Water sports devotee Rivera crosses Atlantic for historic Para kiteboarding event
World Sailing is organising the first ever Para kiteboarding clinic in Campione del Garda, Italy from 23 to 26 June 24 Jun 2022
Rivera has tried multiple water sports, but it is kiteboarding she loves the most.
ⒸTom Roberts/World Sailing
By Lena Smirnova | For PARA SPORT
Florida-based Frances Rivera has spent the last six years teaching people adaptive kiteboarding. This week she has become a student herself as World Sailing holds the first ever development clinic in Para kiteboarding.
World Sailing is organising the clinic in Campione del Garda from 23 to 26 June alongside the Formula Kite – Grand Prix Campione di Garda competition. The clinic brings together four coaches and seven athletes for workshops on kiting and coaching practices, wrapping up with a Para kiting regatta where participants can put their new skills to use.
Rivera is one of the two representatives from the United States, together with coach Jon Beery. There are also participants from Australia, France, Germany, Iran, Italy, and the Netherlands.
Come away to the water
Born and raised in Puerto Rico, Rivera was involved in water sports since she was a child. But above all the sports she tried, it was kiteboarding she loved most.
Rivera started kiteboarding in 2007, and when she had an accident in 2011 and had to amputate her left leg, giving up her favourite sport proved particularly painful.
However, she did not stay away for long.
“Some people might say I’m stubborn,” Rivera said with a laugh. “When I was in the hospital, the doctor said that I should slow down and do physical activities that wouldn’t be so demanding. My body and I took that as, ‘You’re telling me that I can’t do kiteboarding so I’m definitely going to do kiteboarding now’.
“Kiteboarding was the one. You can jump 20, 30 feet in the air, you can catch waves, you can do so much. There are many different variations to it that even if it wasn’t something that would develop into a Paralympic sport, it was something that is part of what drives me in life,” she added. “It was part of me so I wasn’t willing to give that up.”
Rivera started getting back into kiteboarding about eight months after her accident, and the journey was not immediately a smooth one.
“Not having part of the leg and now just trying to guess the pressure,” Rivera said of the biggest change she experienced returning to kiteboarding after an amputation. “You don’t have that ability anymore so you have to adjust with your knee or with your hip.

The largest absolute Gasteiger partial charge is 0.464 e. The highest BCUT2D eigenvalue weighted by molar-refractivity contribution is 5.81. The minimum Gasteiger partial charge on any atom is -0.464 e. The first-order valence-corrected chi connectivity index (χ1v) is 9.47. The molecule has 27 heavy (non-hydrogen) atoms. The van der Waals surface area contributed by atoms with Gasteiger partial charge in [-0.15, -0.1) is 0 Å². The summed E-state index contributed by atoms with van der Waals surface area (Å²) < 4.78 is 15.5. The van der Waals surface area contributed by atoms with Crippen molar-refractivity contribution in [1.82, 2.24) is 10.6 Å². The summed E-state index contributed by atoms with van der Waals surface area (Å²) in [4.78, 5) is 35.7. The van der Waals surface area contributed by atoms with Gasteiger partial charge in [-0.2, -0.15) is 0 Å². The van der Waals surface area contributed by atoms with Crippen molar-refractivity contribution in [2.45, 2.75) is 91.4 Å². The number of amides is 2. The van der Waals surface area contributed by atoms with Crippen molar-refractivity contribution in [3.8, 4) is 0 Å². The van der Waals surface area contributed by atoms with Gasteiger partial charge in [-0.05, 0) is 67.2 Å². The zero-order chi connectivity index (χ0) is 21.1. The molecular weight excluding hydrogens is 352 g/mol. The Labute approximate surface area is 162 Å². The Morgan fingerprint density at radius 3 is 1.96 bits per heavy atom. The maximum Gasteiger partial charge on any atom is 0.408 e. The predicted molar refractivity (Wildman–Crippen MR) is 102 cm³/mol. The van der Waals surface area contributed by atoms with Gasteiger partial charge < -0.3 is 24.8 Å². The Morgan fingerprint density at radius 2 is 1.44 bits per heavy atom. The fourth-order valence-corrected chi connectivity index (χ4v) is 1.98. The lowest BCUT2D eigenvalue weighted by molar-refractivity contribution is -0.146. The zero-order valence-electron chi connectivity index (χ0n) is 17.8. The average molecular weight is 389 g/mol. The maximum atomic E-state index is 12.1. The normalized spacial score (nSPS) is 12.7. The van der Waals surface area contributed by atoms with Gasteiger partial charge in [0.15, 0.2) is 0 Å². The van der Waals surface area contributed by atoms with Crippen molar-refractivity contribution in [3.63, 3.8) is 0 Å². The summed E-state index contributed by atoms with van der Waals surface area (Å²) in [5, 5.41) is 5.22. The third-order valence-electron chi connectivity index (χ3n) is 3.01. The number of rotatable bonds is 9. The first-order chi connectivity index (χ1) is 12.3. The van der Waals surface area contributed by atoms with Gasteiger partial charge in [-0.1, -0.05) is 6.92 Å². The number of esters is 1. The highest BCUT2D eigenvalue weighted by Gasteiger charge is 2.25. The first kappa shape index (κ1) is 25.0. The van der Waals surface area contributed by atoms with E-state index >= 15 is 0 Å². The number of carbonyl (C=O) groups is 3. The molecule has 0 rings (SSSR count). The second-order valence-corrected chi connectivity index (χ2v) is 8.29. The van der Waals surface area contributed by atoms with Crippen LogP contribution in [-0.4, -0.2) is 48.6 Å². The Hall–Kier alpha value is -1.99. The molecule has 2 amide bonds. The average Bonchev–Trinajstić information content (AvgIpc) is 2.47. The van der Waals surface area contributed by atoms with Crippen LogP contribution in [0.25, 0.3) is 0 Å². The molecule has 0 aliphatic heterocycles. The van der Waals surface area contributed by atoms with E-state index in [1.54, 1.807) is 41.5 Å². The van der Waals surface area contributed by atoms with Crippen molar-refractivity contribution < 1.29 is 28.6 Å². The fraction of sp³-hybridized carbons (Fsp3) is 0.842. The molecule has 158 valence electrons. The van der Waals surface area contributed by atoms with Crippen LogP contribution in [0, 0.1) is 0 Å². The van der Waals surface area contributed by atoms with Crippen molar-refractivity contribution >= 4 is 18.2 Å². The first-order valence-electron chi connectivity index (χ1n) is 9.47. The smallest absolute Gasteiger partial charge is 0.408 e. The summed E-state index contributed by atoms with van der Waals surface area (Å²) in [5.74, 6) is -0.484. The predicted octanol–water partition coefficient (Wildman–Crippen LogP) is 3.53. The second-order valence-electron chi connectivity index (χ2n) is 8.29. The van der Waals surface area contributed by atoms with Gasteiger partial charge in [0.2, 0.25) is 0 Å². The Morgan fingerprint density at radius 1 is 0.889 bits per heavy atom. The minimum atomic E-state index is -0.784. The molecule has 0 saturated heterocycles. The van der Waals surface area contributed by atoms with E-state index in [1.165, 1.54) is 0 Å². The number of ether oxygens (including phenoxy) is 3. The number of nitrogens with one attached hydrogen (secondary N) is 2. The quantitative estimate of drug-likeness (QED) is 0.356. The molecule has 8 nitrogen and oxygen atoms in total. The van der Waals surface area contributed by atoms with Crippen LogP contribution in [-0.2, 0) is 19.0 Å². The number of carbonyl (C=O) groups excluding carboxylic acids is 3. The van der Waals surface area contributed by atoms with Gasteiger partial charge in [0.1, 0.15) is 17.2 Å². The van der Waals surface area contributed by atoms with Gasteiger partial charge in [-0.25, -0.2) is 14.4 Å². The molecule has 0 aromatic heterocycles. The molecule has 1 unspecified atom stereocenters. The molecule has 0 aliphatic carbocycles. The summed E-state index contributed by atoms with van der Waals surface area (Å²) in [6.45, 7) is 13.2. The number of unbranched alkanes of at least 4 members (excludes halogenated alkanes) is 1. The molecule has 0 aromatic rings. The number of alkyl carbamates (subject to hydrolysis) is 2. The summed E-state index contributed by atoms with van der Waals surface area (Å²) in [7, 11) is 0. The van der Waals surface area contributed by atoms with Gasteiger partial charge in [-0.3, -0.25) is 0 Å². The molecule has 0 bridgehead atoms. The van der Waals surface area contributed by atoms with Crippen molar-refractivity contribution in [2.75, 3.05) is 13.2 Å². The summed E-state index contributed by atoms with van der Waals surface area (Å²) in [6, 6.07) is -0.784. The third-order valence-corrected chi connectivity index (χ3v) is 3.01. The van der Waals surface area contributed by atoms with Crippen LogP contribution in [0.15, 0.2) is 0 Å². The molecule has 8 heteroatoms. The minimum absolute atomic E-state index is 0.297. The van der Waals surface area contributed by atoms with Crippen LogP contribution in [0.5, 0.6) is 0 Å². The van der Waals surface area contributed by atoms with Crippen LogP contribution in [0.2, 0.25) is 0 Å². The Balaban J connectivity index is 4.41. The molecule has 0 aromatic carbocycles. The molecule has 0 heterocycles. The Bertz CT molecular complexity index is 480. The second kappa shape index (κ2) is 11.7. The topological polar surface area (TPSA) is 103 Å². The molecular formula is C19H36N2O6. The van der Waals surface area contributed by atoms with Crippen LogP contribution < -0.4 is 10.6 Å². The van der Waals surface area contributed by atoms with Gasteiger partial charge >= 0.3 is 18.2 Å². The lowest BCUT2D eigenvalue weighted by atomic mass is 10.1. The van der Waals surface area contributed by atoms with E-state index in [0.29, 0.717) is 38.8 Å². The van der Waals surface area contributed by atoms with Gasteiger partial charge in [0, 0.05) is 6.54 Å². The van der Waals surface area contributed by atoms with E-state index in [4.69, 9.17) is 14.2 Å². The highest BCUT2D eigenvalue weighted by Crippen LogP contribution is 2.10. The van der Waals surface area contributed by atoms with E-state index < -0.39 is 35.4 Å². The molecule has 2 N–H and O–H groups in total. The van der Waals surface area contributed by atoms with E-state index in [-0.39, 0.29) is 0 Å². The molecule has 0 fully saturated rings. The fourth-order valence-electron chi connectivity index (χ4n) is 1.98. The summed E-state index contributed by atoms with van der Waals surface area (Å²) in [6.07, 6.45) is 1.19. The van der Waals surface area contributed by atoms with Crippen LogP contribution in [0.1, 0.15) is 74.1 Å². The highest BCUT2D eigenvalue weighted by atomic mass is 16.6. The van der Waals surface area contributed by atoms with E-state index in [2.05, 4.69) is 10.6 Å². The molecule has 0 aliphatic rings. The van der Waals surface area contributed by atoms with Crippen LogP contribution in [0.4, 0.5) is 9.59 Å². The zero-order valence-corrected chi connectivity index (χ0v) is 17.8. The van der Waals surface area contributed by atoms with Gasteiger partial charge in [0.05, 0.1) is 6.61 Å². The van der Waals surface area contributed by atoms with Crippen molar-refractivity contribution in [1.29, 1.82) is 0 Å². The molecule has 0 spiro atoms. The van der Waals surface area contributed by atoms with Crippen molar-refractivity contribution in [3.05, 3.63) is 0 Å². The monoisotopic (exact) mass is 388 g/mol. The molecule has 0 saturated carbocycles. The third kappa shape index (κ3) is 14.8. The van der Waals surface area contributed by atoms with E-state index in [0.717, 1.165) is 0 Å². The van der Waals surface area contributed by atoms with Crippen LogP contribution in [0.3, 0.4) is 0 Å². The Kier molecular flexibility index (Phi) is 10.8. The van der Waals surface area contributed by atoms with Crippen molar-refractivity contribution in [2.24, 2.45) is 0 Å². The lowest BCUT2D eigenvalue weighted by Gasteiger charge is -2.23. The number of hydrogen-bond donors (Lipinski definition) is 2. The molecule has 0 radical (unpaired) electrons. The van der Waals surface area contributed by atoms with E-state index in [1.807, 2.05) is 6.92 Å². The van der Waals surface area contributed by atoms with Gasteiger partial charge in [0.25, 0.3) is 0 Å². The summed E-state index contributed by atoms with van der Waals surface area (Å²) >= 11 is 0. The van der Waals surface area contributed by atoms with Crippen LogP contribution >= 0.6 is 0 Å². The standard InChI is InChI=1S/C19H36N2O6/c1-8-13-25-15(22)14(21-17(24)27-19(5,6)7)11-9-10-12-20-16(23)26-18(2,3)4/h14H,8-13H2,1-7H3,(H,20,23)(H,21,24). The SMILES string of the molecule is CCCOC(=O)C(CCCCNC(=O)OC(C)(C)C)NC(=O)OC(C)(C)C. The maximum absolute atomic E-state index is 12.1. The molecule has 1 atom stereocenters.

"Adapting to the pressure was a big challenge, but more than the physical challenge was the mental challenge. The hardest part was that you tend to compare yourself to how you were before and where you’re at right now. There’s a dateline. You’re not as flexible. It takes longer to improve. There’s a lot more falling. The mental aspect of it, it was the biggest factor. It took a few years to let go from my past once I realised it’s my life.”
Once she worked past these obstacles, Rivera was back in her element.
Kiteboarding not only reminded Rivera why she loved the sport but also helped to change her attitude about her disability.
“A decade ago, if you asked me, I would have been hurt and maybe bitter about it, but now I just look back and it’s like, ‘I’m here because of that and I’m OK with that’,” Rivera said. “I’m content and now I just want to charge and see how I can help others and create an example that it doesn’t matter what you’re missing if you have the right attitude and if you commit to your goals.”
Rivera has done exactly that, helping to introduce more people to her beloved sport.
She currently represents a sports brand as her full-time job and has also offered classes to adaptive kiteboarders since 2016. In this time, she has had more than 50 students, including wounded veterans and people who have mental and physical disabilities.
Across the Atlantic to the Mediterranean
In late May Rivera found out that she was one of the athletes selected to go to the first ever Para kiteboarding clinic. Her reaction was a mixture of excitement and jitters.
“I never thought that I would see it starting to be developed so it’s quite exciting to see that the sport that I’ve been with for so long, it has the opportunity to become more internationally recognised and become something bigger,” Rivera said.
“It makes me a little nervous, but definitely I cannot not like it,” she added. “I’ll take up the challenge.”
The Para kiteboarding clinic in Campione del Garda is the first official Para Sailing Development Program (PDP) that World Sailing has organised for this sports discipline.
World Sailing selected the 11 participants by sending invitations to national federations and then reviewing the candidates’ skill level and availability. As a result, seven countries are taking part, but the governing body hopes to expand this number significantly in the future.
“For this discipline it is a first-time event and we want to draft some guidelines and then, as soon as we are finished here, we will do the tailoring for other regions,” said Massimo Dighe, Para World Sailing Manager at World Sailing.
“We plan to do PDPs on a regional basis so we can have all the regions there without asking everyone to fly far.”
World Sailing plans to hold more Para kiteboarding events in the future as part of the organisation’s broader effort to grow the sport and make it more inclusive.
The plan is to hold regional and national events, and later boost the sport to a bigger stage, possibly the Paralympic Games.
“There is more excitement, more young people involved,” Dighe said of Para kiteboarding's appeal. “We had this opportunity to do this kind of event with the IKA (International Kiteboarding Association) tour so for us it’s been a great opportunity. We can be very inclusive in having Para kiting as a competition.”